These Weeds of Ours

Weeds are such personal plants.
They seem like intruders,
Breaking into our beds
And stealing the sun and soil,
Strangling and starving their more noble neighbors.
So we pluck them when we can.

We weep as we watch them pile up,
A day by day decay
Of fetid filth,
Filling up the secret corners of our lives.

And yet, over years,
They start to fall apart,
Turning over gently
In the heat of our hearts.

Then, slowly,
A soft sweet loam
Forms the fertile folds
That feed the seeds
Of fruits and flowers.
These weeds of ours.

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Robert’s Story: The Breakfast Club

Robert & Mike at Corner Bloc Coffee catching up

Robert & Mike at Corner Bloc Coffee catching up

It’s a cool March morning while Robert and I wait for an old friend of his to arrive.  We’ve set up a coffee date to try to finally get the two of them together.  Mike walks in, wearing a sweater and flip-flops, the typical Cincinnati uniform when the weather starts to turn a bit warmer.  He immediately hugs Robert, and plops down on the couch at Corner Bloc Coffee.  “I met Robert when he was working at Moeller High School over a decade ago.  We became fast friends.”  Mike says.  This coffee date was planned to have a conversation about how to prioritize their friendship in each others’ lives.  Out of the discussion, the idea of the “Breakfast Club” was born.  From the outside looking in, you would not know that Mike and Robert haven’t seen each other in a few months, a busy work schedule and a lack of reliable transportation always getting in the way, respectively.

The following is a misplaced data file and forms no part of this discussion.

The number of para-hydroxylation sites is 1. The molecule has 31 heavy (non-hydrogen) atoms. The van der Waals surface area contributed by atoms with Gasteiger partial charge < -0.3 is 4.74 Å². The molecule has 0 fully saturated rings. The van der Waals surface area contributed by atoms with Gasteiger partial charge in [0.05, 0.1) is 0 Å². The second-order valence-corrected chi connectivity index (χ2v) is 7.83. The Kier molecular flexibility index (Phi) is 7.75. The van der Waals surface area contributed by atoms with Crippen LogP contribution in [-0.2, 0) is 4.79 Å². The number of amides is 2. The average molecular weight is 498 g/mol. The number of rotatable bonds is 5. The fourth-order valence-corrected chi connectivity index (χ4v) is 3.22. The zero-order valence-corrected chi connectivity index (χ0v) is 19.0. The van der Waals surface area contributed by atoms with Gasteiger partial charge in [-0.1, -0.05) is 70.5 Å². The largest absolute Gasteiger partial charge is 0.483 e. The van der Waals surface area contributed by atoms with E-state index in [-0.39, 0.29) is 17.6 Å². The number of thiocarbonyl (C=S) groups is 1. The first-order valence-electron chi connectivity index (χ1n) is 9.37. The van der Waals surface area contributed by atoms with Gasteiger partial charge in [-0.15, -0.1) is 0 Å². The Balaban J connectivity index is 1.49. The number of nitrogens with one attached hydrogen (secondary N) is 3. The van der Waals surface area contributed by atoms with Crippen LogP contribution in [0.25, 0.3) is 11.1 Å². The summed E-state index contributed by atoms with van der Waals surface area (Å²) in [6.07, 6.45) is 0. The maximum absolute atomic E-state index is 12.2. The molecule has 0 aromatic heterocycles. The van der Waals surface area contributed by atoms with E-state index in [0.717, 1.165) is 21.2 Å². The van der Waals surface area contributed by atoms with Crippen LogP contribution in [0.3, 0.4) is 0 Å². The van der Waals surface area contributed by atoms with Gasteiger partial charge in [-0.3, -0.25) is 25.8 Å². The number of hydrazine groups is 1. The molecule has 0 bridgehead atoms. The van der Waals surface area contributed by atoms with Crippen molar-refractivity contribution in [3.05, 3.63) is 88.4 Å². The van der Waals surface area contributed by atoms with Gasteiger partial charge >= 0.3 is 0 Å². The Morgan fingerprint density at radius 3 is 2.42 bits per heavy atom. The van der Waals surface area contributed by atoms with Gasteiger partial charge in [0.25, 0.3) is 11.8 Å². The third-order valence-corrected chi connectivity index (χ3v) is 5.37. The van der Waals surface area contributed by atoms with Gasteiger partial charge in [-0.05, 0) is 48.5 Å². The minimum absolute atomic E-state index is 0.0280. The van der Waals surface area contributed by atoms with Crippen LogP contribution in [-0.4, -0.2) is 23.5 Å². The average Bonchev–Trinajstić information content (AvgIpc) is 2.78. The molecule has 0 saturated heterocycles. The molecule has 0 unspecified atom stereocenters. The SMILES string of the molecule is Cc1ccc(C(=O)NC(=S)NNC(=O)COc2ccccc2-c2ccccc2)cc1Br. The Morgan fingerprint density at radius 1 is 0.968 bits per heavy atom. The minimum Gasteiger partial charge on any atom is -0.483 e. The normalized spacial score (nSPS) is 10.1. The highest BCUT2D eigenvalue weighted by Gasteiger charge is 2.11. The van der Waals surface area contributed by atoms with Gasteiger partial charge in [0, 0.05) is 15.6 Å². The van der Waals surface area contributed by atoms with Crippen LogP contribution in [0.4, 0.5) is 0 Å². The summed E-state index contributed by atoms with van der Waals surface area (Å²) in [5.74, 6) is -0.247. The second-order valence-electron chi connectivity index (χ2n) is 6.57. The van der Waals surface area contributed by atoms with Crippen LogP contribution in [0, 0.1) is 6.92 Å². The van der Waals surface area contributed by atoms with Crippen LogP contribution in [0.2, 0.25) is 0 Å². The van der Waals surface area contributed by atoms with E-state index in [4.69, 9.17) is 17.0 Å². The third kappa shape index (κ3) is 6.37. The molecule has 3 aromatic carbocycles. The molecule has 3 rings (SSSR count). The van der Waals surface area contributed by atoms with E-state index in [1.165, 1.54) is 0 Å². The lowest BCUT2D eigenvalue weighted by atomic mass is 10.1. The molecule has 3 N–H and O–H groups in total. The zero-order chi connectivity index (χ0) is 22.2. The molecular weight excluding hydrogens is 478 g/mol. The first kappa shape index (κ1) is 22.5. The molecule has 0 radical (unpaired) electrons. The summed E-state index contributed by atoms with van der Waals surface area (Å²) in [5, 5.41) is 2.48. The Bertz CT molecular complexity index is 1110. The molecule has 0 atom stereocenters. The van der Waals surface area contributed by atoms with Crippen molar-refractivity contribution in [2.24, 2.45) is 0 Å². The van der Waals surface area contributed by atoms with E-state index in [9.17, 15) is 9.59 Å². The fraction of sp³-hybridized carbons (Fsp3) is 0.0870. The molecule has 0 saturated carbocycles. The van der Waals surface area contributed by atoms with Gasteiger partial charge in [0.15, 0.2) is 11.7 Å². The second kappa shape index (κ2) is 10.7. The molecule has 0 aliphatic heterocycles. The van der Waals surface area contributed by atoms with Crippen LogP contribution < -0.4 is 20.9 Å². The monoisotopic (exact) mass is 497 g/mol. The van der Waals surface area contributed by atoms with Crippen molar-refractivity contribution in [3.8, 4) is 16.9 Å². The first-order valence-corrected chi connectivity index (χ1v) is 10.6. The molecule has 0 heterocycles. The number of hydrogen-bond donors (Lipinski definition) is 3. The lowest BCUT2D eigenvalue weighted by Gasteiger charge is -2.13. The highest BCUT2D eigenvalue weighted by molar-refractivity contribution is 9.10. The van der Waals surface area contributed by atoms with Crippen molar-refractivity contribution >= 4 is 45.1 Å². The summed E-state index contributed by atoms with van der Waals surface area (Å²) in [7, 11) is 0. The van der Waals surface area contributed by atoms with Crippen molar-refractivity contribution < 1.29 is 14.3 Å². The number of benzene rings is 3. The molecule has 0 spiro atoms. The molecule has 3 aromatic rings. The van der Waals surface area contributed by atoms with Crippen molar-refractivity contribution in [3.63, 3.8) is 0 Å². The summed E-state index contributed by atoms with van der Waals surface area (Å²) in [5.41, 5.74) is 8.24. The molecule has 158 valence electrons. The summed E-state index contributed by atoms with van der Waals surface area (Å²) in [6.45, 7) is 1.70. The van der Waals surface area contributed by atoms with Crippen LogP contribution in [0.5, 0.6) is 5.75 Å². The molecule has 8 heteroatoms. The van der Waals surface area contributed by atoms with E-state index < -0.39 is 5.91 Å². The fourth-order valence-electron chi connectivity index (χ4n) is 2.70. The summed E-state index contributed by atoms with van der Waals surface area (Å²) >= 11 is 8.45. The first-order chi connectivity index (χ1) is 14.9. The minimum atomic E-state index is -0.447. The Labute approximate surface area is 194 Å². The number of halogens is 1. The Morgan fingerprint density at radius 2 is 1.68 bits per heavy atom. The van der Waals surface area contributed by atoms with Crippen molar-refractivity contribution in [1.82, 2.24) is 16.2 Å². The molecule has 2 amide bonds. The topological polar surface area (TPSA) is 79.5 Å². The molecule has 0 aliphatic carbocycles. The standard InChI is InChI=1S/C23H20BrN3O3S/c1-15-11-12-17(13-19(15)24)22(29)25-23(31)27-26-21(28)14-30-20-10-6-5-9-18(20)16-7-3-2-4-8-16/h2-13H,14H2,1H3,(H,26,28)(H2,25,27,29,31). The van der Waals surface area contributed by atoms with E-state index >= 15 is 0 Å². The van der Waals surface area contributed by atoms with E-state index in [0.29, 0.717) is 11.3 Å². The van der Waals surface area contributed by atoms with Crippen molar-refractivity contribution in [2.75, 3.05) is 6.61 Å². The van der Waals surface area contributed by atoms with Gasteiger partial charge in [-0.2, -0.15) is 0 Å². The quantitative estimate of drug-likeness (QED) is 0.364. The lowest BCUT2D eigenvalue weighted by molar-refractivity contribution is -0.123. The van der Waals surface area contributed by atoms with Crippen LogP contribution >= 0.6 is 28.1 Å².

The Breakfast Club (which launched in April) is an every-other-month speaker series where Cincinnatians are invited to share personal stories about whatever they are passionate about.  Citizens are invited to attend, ask question, talk candidly and start their Monday morning off without agendas or emails.  The idea is that people can be casual, grab a coffee and breakfast, and listen to someone talk about what’s important to them.